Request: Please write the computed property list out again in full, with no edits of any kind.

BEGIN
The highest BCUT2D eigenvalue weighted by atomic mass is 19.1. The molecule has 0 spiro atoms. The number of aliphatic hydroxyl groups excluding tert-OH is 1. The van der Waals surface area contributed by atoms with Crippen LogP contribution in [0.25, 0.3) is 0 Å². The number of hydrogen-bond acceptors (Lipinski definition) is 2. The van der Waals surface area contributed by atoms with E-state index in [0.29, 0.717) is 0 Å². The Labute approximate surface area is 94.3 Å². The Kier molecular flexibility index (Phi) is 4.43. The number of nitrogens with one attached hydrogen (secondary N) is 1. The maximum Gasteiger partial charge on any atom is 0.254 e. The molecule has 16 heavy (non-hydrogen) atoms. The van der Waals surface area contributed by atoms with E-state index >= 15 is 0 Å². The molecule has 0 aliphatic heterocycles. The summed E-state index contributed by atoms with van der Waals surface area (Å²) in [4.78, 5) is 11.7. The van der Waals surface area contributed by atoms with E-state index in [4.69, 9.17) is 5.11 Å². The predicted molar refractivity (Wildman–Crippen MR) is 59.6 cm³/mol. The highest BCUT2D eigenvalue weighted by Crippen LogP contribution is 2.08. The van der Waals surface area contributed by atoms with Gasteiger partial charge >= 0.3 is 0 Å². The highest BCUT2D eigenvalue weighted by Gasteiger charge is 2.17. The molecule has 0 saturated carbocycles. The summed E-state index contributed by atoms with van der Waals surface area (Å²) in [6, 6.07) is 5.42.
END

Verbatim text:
The highest BCUT2D eigenvalue weighted by atomic mass is 19.1. The molecule has 0 spiro atoms. The number of aliphatic hydroxyl groups excluding tert-OH is 1. The van der Waals surface area contributed by atoms with Crippen LogP contribution in [0.25, 0.3) is 0 Å². The number of hydrogen-bond acceptors (Lipinski definition) is 2. The van der Waals surface area contributed by atoms with E-state index in [0.29, 0.717) is 0 Å². The Labute approximate surface area is 94.3 Å². The Kier molecular flexibility index (Phi) is 4.43. The number of nitrogens with one attached hydrogen (secondary N) is 1. The maximum Gasteiger partial charge on any atom is 0.254 e. The molecule has 16 heavy (non-hydrogen) atoms. The van der Waals surface area contributed by atoms with E-state index >= 15 is 0 Å². The molecule has 0 aliphatic heterocycles. The summed E-state index contributed by atoms with van der Waals surface area (Å²) in [4.78, 5) is 11.7. The van der Waals surface area contributed by atoms with E-state index in [4.69, 9.17) is 5.11 Å². The predicted molar refractivity (Wildman–Crippen MR) is 59.6 cm³/mol. The highest BCUT2D eigenvalue weighted by Crippen LogP contribution is 2.08. The van der Waals surface area contributed by atoms with Gasteiger partial charge >= 0.3 is 0 Å². The highest BCUT2D eigenvalue weighted by Gasteiger charge is 2.17. The molecule has 0 saturated carbocycles. The summed E-state index contributed by atoms with van der Waals surface area (Å²) in [6, 6.07) is 5.42.